By Carlos Dias Jr.
Published: July 7, 2016 on www.marketwatch.com
Many people are familiar with the "4% Rule" — the age-old advice for retirees who were told to withdraw 4% of their retirement accounts since the market averages a 7% return every year on investment accounts. But with historically lower interest averages and lower averages of returns from stocks and bonds, the market has had too many fluctuations for the rule to work. For the average retiree (who is now also living longer historically than previous retirees), the 4% rule can lead to a decimated nest egg.
Retirees need to choose wisely when it comes to their investments. There are many differences among two of the most popular investment tools — Certificates of Deposit (CDs) and annuities.
Historically, bank CDs have been more favored as they are considered one of the safest investments available. This is because Federal Deposit Insurance Corporation (FDIC) insures them up to $250,000 if the bank fails, unlike fixed annuities which aren't insured by FDIC even if they are purchased through a bank. In contrast, fixed annuities are guaranteed by the insurance company issuing them, so their level of safety is based on the financial security of the company that issues them.
What are some other key differences between CDs and annuities?
While CDs might be "safer," their interest rates are generally lower and returns are not insulated against inflation, with rates dropping more and more given the state of the economy. Interest earned from a CD is taxable income (1099) which can lead to taxes on benefits from Social Security. Annuities offer tax-deferred growth and earnings that are triple compounded — you earn interest, interest on the principal, and interest on the money that you would have paid in taxes.
Most banks will charge a penalty for withdrawing from a CD before maturity, and the penalty usually increases every time the CD is renewed at maturity. This includes spouses if they withdraw from the CD in many cases, even if one of the spouses has passed away. Annuities have fixed penalty charges whose conditions don't change, and you can withdraw up to about 10% of your principal (or at least the interest) annually without a penalty. And if one spouse were to die, the remaining spouse has access to the funds completely penalty free (if not a joint annuity).
For long-term care, if you are confined to a nursing home, need home health care, or have to move in assisted living, most banks will also charge you the penalty for withdrawing from a CD before maturity. The majority of annuities either have a nursing home "confinement waiver" (usually 90 days or less), and some provide a "double" home health care benefit for at least five years that won't leave you in financial ruin if you've depleted all of your funds.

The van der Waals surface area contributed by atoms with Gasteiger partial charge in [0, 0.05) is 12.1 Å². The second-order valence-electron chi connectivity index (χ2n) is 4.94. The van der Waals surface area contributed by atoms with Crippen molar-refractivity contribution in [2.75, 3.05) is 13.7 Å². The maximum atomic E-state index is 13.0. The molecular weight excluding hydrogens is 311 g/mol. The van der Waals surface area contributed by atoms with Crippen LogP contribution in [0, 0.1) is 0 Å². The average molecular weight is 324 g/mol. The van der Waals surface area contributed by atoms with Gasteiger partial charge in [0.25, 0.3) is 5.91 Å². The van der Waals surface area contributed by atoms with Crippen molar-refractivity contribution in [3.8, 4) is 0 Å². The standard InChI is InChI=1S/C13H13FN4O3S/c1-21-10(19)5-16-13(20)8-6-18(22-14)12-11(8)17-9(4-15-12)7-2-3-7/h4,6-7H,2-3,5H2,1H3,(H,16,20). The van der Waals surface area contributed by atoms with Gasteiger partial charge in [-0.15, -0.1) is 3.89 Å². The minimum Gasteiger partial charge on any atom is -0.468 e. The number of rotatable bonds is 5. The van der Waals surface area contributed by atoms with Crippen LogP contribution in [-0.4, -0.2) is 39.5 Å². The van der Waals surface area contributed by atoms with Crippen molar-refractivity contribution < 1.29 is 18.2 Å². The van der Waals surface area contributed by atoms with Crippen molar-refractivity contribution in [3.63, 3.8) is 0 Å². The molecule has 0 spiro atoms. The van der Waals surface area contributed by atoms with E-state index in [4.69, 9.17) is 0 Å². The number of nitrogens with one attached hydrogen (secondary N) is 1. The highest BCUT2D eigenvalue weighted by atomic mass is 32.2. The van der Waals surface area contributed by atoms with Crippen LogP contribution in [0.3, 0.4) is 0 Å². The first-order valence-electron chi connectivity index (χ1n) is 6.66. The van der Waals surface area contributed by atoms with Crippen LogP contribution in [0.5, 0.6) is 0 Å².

With regard to lawsuits, CDs are categorized as "non-exempt" — therefore they are free game for creditor confiscation. Annuities in some states are exempt, and therefore, safe from lawsuit claims. Make sure you understand your state's laws before you make a decision and buy an annuity.
In terms of reaching your heirs if something were to happen to you, CDs must go through a probate process unless if they are placed in a living or irrevocable trust. And if the CD is co-owned by parents and children to avoid the probate process, then children potentially let the CD be "non-exempt" if they were to face a lawsuit. Annuities can go through a process to designate a beneficiary and bypass the probate process.
CDs have limits for deposits, therefore owners must own various bank accounts to deposit larger sums. They are insured up to $250,000 by FDIC. Annuities, while "completely guaranteed and insured" by the issuing company, may not be entirely safe, again, depending on the financial security of the issuing entity. However, they do not have deposit limits.
Annuities guarantee income for life. During your lifetime, fixed annuities provide a guaranteed minimum interest rate for earnings. It's the only investment that can be outlived or planned for multiple family generations. CDs offer no lifetime income. They offer a guarantee if the bank fails but no minimum interest earnings. If funds that exceed interest earnings are withdrawn, the entire benefit will end. And when the CD owner passes on, the accounts are distributed all at once in a lump sum—versus the four options annuities provide (lump sum, non-qualfied "stretch," five-year rule, or annuitization).
In conclusion, while CDs may have once been a guaranteed, safe, tried and true investment for retirees to obtain retirement earnings, fixed annuities may be the better alternative with better rates, guaranteed minimum earnings, and the option to extend those earnings and benefits of tax-deferred compounded growth to your loved ones.